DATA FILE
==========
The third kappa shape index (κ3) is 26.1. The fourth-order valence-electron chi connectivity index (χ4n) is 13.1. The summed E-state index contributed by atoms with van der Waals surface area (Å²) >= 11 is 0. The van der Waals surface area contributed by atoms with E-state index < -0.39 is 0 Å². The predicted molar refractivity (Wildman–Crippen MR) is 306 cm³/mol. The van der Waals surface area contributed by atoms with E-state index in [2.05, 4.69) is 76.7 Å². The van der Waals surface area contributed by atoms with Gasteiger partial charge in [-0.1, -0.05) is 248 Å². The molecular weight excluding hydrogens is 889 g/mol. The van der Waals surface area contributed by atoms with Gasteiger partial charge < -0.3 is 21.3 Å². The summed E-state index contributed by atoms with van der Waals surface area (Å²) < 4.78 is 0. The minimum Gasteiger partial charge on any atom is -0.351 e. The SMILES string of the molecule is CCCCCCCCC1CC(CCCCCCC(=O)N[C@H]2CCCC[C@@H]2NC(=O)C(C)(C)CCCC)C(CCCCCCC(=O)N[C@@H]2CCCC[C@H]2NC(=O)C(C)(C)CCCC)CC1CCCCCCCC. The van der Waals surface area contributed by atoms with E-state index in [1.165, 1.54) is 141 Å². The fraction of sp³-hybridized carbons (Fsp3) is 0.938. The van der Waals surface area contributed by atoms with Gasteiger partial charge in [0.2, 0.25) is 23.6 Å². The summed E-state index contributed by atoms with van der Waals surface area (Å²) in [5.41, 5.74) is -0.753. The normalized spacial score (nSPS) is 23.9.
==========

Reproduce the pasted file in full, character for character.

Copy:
The third kappa shape index (κ3) is 26.1. The fourth-order valence-electron chi connectivity index (χ4n) is 13.1. The summed E-state index contributed by atoms with van der Waals surface area (Å²) >= 11 is 0. The van der Waals surface area contributed by atoms with E-state index < -0.39 is 0 Å². The predicted molar refractivity (Wildman–Crippen MR) is 306 cm³/mol. The van der Waals surface area contributed by atoms with E-state index in [2.05, 4.69) is 76.7 Å². The van der Waals surface area contributed by atoms with Gasteiger partial charge in [-0.1, -0.05) is 248 Å². The molecular weight excluding hydrogens is 889 g/mol. The van der Waals surface area contributed by atoms with Gasteiger partial charge < -0.3 is 21.3 Å². The summed E-state index contributed by atoms with van der Waals surface area (Å²) < 4.78 is 0. The minimum Gasteiger partial charge on any atom is -0.351 e. The SMILES string of the molecule is CCCCCCCCC1CC(CCCCCCC(=O)N[C@H]2CCCC[C@@H]2NC(=O)C(C)(C)CCCC)C(CCCCCCC(=O)N[C@@H]2CCCC[C@H]2NC(=O)C(C)(C)CCCC)CC1CCCCCCCC. The van der Waals surface area contributed by atoms with E-state index in [1.165, 1.54) is 141 Å². The fraction of sp³-hybridized carbons (Fsp3) is 0.938. The van der Waals surface area contributed by atoms with Gasteiger partial charge in [0.2, 0.25) is 23.6 Å². The summed E-state index contributed by atoms with van der Waals surface area (Å²) in [5.41, 5.74) is -0.753. The normalized spacial score (nSPS) is 23.9.